How will this then affect Beverly’s journey in Chapter Two? When we meet Beverly 27 years later, she is trapped in a terrible relationship with Tom, and the novel “IT” is brutal about making sure we know that she has been victimized by her husband. But Beverly isn’t devoid of quiet strength, and that determination and potency will be her, and the audience’s, biggest asset against such an abhorrent character in Chapter Two.
In this way, I don’t mean to undermine Beinbrink’s performance before he even has a chance to actually do anything. Chapter Two will undoubtedly be a breakout role for him because as far as supporting parts go, this one will definitely be memorable. Although to be remembered for playing such a repugnant person is really unfortunate.
The character of Adrian Mellon will also be a striking one, albeit a far more dreadful story used to depict the continued evil that lingers in Derry long after the Losers have apparently gotten rid of It. Adrian lives in Derry with his partner Don. The latter is desperate to escape the confines of the small, sleepy town because he is acutely aware of both the violent homophobic rhetoric as well as the perniciousness that permeates their home. Don only stays because Adrian has grown fond of the quaint life. However, as it turns out, his affection for Derry is no match for its awful, dark prejudices. Adrian is eventually violently attacked by a group of teenagers, bullies not unlike Henry Bowers and his gang in Chapter One.
As with other concentrated depictions of violence in King’s novel, this subplot is ruthless and absolutely discomfiting to read. While it works to exemplify the utter immorality lurking beneath the veneer of Derry, Adrian’s arc could be dangerously gratuitous in the film sequel. Violence against LGBT people is a very real problem and something that the IT filmmakers absolutely have to be mindful of when depicting even a fictionalized version of it.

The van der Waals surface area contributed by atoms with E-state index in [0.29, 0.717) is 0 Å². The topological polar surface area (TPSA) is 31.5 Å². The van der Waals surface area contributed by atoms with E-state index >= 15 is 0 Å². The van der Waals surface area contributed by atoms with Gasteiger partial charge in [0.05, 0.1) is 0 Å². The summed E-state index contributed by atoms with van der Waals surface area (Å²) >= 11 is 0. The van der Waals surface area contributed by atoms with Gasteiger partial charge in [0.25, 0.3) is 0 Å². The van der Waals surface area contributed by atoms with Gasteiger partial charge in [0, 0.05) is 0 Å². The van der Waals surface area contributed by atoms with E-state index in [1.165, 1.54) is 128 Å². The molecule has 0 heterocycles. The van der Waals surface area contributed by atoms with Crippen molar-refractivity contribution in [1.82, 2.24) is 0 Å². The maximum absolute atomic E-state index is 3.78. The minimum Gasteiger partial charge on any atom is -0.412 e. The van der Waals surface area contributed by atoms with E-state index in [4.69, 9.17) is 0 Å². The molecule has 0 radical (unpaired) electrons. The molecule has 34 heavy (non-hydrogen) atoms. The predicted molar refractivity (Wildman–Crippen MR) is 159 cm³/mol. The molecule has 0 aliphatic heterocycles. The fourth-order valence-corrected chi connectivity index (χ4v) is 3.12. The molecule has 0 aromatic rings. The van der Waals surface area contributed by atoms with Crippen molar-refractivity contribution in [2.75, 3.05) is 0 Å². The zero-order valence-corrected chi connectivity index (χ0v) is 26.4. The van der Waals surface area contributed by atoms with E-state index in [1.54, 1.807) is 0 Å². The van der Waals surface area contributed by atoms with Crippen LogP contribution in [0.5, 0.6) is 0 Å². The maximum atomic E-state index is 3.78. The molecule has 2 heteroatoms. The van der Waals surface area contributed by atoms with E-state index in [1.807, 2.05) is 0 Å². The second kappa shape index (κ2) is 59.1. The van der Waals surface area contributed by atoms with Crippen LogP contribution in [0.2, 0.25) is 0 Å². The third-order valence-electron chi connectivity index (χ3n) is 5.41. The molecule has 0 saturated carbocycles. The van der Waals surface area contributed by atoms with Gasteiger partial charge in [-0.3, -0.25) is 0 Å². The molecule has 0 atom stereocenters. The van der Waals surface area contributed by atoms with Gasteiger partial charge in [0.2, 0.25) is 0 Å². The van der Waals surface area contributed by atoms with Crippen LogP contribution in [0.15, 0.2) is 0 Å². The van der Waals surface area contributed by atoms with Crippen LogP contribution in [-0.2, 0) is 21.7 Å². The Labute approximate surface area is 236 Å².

For Dolan’s part, he’s played long-suffering characters in the past. His own feature, Tom at the Farm, particularly puts the main character (which he plays) through the emotional wringer. The eponymous Tom not only grieves his late boyfriend Guillaume, but he must also contend with some eerie and conflicted feelings as he visits Guillaume’s family to deliver the news. I have no doubt in Dolan’s ability to deliver a compelling performance. But more pertinently, embodying the tragedy of Adrian Mellon with such a familiar face will undoubtedly heighten the impact of the plotline’s violence.
Clearly, as easy as it is to focus on the positives that lie at the heart of “IT”– camaraderie, friendship, found family, and the power of belief – there is no denying that every iteration of the story can be grossly imperfect. “IT” is a messy book with many unnecessarily vicious and cruel subplots, portraying the nastiest of humanity in an effort to highlight the true strength of resilience and unconditional love. Regardless of whether these elements mesh with the story in context, they are still painful to consume.
This fact implores the filmmakers of Chapter Two to be especially careful when dealing with Tom and Adrian, even though they are but supporting characters of a wider whole. At least Muschietti and the rest of the IT crew have – to some extent – injected agency where it seems to be lacking in the first film, proving that tactfulness is possible in the filmmaking process of such a complicated narrative. In light of the ugly plotlines in Chapter Two, they really need to keep up this practice.